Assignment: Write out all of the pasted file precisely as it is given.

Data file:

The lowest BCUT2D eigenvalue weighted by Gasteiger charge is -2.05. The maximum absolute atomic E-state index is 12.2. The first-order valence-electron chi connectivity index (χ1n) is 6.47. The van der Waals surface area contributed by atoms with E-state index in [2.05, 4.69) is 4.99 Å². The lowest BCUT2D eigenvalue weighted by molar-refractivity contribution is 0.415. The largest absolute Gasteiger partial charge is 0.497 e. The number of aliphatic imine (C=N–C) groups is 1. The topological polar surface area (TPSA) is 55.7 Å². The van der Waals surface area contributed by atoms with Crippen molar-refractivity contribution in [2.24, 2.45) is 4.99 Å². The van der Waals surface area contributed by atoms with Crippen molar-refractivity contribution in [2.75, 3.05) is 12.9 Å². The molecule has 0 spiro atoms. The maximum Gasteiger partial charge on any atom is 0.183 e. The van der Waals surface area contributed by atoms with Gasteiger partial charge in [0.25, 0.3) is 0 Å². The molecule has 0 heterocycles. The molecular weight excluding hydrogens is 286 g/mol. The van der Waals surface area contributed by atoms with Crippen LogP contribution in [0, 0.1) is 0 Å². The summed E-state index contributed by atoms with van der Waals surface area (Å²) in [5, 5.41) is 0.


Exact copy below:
The lowest BCUT2D eigenvalue weighted by Gasteiger charge is -2.05. The maximum absolute atomic E-state index is 12.2. The first-order valence-electron chi connectivity index (χ1n) is 6.47. The van der Waals surface area contributed by atoms with E-state index in [2.05, 4.69) is 4.99 Å². The lowest BCUT2D eigenvalue weighted by molar-refractivity contribution is 0.415. The largest absolute Gasteiger partial charge is 0.497 e. The number of aliphatic imine (C=N–C) groups is 1. The topological polar surface area (TPSA) is 55.7 Å². The van der Waals surface area contributed by atoms with Crippen molar-refractivity contribution in [2.24, 2.45) is 4.99 Å². The van der Waals surface area contributed by atoms with Crippen molar-refractivity contribution in [2.75, 3.05) is 12.9 Å². The molecule has 0 spiro atoms. The maximum Gasteiger partial charge on any atom is 0.183 e. The van der Waals surface area contributed by atoms with Gasteiger partial charge in [0.25, 0.3) is 0 Å². The molecule has 0 heterocycles. The molecular weight excluding hydrogens is 286 g/mol. The van der Waals surface area contributed by atoms with Crippen LogP contribution in [0, 0.1) is 0 Å². The summed E-state index contributed by atoms with van der Waals surface area (Å²) in [5, 5.41) is 0.